The initial plan was spectacular. While studying at Hebrew University in 1990, Arie Katz, a Princeton grad who currently serves as the chair of the Orange County Community Scholar Program in California, and I journeyed from Israel to Egypt the week before Passover to tour and admire our ancestors’ handiwork, otherwise known as the pyramids.
The most memorable part of the week was surprisingly a dinner, a Ramadan evening break-fast, at the home of our tour guide, Rhandah. This middle-aged woman, educated in the West, was a devout Muslim and a loving mother, sophisticated and modern. Her home, decorated with paintings ranging from Impressionist scenes to scribal passages from the Koran, reflected the wide spectrum of interests shared by her and her husband.
During the meal, we sat on a rug with the family and their guests. Seated around us were several highly educated Egyptians, also working in the travel industry. As the evening unfolded, they asked Arie and me routine questions about where we call home and went to school. These questions were familiar enough and felt like a round of Jewish geography.
When our new “friends,” however, heard that we were students in Israel, their tone changed. Stares flashed across the room. The tenor of their questions shifted from simple friendly inquiry to political statements about Israel. Their words could no longer be defined as opinion. They spoke in absolutes, and, from their perspective, articulated truisms about their northern neighbor.
What ensued was a heated diatribe about the Israeli-Arab situation, and an unabashed wholesale debasing of Israelis, their business ethics, their manners, their diplomacy. With every passing moment, I regretted our presence and our acceptance of the post-Ramadan break-fast invitation.
With every mouthful, the hummus tasted more and more like maror, the bitter herb, and the pita like lekhem oni, the bread of affliction.
In a well-intentioned attempt to shift gears and break the palpable tension, one of the women asked us, “Isn’t there a Jewish holiday next week? Passover, no? Would you mind explaining it to us?”
Dumbfounded, Arie and I looked at each other. He stiffened. Sweat dripped down my brow despite the cooling effect of the fans circling overhead.
How exactly were we to explain Passover to Egyptians?
I imagined our unedited response: “Approximately 4,000 years ago, our God, represented by a stuttering prophet named Moses, demanded that Pharaoh release his Israelite slaves. Upon Pharaoh’s refusal to ‘let our people go,’ God released 10 devastating plagues upon your people. You know the Nile, right outside your window, the first plague turned it into blood. The last plague killed every first-born child in every Egyptian home. At this point, feeling somewhat defeated, Pharaoh Ramses II released our people, approximately a million men, women, and children. We left in a hurry with flat bread called matzah, and our pockets filled with Egyptian wealth as back-pay for the pyramids. After Pharaoh let us go, he changed his mind so he followed us to the banks of the Red Sea. We thought we were trapped, but God split the sea, through which every last Hebrew passed safely. The entire pursuing Egyptian army was not so lucky.”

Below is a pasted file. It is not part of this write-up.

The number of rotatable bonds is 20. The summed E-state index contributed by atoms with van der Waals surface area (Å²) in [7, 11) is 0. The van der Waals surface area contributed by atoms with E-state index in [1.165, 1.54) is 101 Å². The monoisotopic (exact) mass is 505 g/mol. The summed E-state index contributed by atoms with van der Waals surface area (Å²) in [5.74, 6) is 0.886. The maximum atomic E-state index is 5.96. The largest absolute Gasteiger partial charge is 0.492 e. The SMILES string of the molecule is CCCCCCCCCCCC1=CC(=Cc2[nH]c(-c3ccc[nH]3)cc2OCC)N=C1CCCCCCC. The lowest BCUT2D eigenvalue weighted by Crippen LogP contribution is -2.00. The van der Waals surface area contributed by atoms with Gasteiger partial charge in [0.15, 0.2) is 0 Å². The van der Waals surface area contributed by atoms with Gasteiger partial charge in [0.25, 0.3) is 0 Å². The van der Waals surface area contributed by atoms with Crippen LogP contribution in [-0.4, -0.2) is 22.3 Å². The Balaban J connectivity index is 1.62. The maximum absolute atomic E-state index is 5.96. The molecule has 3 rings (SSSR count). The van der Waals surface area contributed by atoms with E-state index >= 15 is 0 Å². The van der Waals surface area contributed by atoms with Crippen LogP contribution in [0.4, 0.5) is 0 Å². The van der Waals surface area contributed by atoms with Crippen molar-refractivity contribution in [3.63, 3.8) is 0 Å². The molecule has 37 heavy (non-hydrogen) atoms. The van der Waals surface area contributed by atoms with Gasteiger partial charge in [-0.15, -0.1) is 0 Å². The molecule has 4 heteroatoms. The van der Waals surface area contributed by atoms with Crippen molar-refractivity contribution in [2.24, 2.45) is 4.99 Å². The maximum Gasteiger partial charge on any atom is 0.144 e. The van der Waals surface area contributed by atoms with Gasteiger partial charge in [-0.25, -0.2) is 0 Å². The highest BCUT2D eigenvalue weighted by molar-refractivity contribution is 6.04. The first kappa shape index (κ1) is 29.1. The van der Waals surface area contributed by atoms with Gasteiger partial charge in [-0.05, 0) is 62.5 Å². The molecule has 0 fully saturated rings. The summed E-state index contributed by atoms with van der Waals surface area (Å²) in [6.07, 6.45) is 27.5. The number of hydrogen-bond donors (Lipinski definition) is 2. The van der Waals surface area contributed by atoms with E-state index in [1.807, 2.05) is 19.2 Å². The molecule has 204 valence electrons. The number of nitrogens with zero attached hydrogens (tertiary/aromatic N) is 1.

Taking a deep breath and smiling, I responded, “Passover is our festival of freedom. It is when our ancestors were released from slavery and became a national entity. … So what’s Ramadan all about? … Please pass the pita.”
After the discussion about Israel and Passover, the spirit of friendship quickly escaped from the room and was replaced with awkward silences and stilted conversation. It quickly became obvious that it was time for Arie and me to leave. As we stepped through the threshold, our host’s token wishes of “salaam aleykum” felt hollow.
The rest of our sojourn in Egypt was colored by the discussion at this one meal where true dialogue was taboo. What I hoped would have been a cross-cultural exchange turned out to be wake-up call on how Israel and Jews are viewed in the Arab world. That night at our tour guide’s home the children of former slaves and the children of former slave owners joined together for what could have been a powerful opportunity for healing, even on a minute scale.
However, it became transparent that many today are still enslaved by prejudices and preconceived notions.
I have never been more appreciative of Israel than when our bus crossed the border the day before Passover. Not only did I feel safe in Israel, but also the seder awaited us. The seder that year in Jerusalem was one of the most liberating in my life because there was no boundary to our questions as well as our answers.
Every year at the seder when we recall our people’s slavery in Egypt, I recall sitting on the rug in our tour guide’s home. More questions remain than answers.
Rabbi Charles Savenor is the executive director of the Metropolitan New York District of the United Synagogue of Conservative Judaism.